The finale of Paul and Linda McCartney’s 1971 album Ram, ‘The Back Seat Of My Car’ was originally offered to The Beatles.

Paul McCartney performed the song on 14 January 1969. Still a work in progress with unfinished lyrics, he sang it at the piano for several minutes but failed to take it any further.

‘The Back Seat Of My Car’ was a homage to the teenage dreams sung about by American acts such as The Beach Boys. McCartney’s grand production featured Brian Wilson-style vocal harmonies, and a multi-part mini-epic featuring lush instrumentation including an orchestral backing.

‘Back Seat Of My Car’ is very romantic: ‘We can make it to Mexico City.’ That’s a really teenage song, with the stereotypical parent who doesn’t agree, and the two lovers are going to take on the world: ‘We believe that we can’t be wrong.’ I always like the underdog.
Paul McCartney
Mojo, July 2001

‘The Back Seat Of My Car’ was issued as a single in the United Kingdom on 13 August 1971, as Apple R5914, with ‘Heart Of The Country’ on the b-side. It was not a commercial success, peaking at number 39 in the charts.

‘The Back Seat Of My Car’ is the ultimate teenage song, and even though it was a long time since I was aa teenager and had to go to a girl’s dad and explain myself, it’s that kind of meet-the-parents song. It’s a good old driving song. And obviously ‘back seat’ is snogging, making love.
Paul McCartney

Like several of the songs on Ram, John Lennon interpreted it as an attack on him and Yoko Ono, most notably in the refrain “We believe that we can’t be wrong”. “Well,” he responded, “I believe that you could just be wrong.”

In the studio

The first recording session for ‘The Back Seat Of My Car’ took place on 20 October 1970 at CBS Studios at 49 East 52nd Street, New York

It was largely unsuccessful, and McCartney agreed to return to it at a later date. This was also the final session with guitarist David Spinozza, who parrted company from the McCartneys over his availability as an in-demand session musician.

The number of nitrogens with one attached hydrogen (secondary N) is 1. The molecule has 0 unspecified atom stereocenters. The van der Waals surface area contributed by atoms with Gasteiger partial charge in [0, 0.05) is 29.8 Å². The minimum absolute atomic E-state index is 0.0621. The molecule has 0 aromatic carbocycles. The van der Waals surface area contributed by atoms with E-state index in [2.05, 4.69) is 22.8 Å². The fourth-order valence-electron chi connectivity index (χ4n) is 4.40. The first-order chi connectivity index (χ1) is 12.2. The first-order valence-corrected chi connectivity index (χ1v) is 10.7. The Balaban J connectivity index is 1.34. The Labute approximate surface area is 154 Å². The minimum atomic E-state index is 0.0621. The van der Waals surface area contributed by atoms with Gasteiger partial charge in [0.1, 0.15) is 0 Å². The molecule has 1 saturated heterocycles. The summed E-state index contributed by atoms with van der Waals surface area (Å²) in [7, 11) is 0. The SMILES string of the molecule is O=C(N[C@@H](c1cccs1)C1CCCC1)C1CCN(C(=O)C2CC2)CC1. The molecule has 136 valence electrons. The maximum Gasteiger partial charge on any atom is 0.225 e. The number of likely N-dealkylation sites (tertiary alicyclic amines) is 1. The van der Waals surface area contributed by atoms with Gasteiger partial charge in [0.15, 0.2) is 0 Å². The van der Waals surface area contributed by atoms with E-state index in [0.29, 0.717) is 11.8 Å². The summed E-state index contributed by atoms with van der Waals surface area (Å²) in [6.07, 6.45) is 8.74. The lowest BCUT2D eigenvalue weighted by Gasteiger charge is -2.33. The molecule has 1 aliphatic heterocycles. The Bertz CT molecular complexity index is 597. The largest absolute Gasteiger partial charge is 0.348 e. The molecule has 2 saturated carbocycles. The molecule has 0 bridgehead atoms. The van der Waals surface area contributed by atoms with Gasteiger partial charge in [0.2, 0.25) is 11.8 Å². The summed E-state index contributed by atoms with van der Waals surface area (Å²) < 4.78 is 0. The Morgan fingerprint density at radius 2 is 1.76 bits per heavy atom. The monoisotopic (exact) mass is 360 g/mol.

McCartney returned to the song on 22 October. He and drummer Denny Seiwell were joined by guitarist Hugh McCracken, who thought he was there for an audition. Asked by McCartney to work on the Ram project for the next month, McCracken agreed.

‘The Back Seat Of My Car’ was recorded with McCartney on the studio’s Steinway grand piano, McCracken on his Gibson ES-335 electric guitar, and Seiwell on drums. They worked until 2pm, after which time McCartney and Seiwell jammed on ‘Rode All Night’.

McCartney was unhappy with the first attempts at recording the song. The trio started afresh on 23 October, finally nailing the backing track.

Aside from a bass guitar overdub session in November, recording resumed on 6-11 December. This time the sessions took place at CBS Studios’ Studio D on 30th Street, and saw McCartney record his lead vocals.

George Martin wrote an orchestral score for ‘The Back Seat Of My Car’, and the same for ‘Uncle Albert/Admiral Halsey’ and ‘Long Haired Lady’. Martin’s contributions to Ram were not credited on the album, and were unknown by the general public for nearly 30 years.

The overdub for ‘The Back Seat Of My Car’ was recorded on 27 January 1971 at A&R Recording in New York. McCartney conducted the musicians, who took a handful of takes to complete the work.

The song was completed on 22 March 1971 at Sound Recorders Studio in Hollywood. McCartney decided the song needed additional vocals. The trouble was, all of the 16 available multitracks had been filled.

McCartney and engineer Eirik Wangberg chose not to create a reduction mix, which would have meant a slight loss in audio fidelity as well as less flexibility in the final mix.

Wangberg instead noted spaces in the existing tracks that were not in continuous use, and punched in and out so McCartney could overdub onto them. The task involved high levels of skill and concentration.

He would say to me, ‘Eirik, you have to be faster!’ I said, ‘God, I must be as skilled as the world’s fastest and most perfect surgeon to succed in getting the short phrases into the narrow spots I have available!’ And then we both laughed.
Eirik Wangberg, 2016
The McCartney Legacy – Volume 1: 1969-73, Allan Kozinn, Adrian Sinclair

Previous song: ‘Long Haired Lady’
Next album: Wild Life
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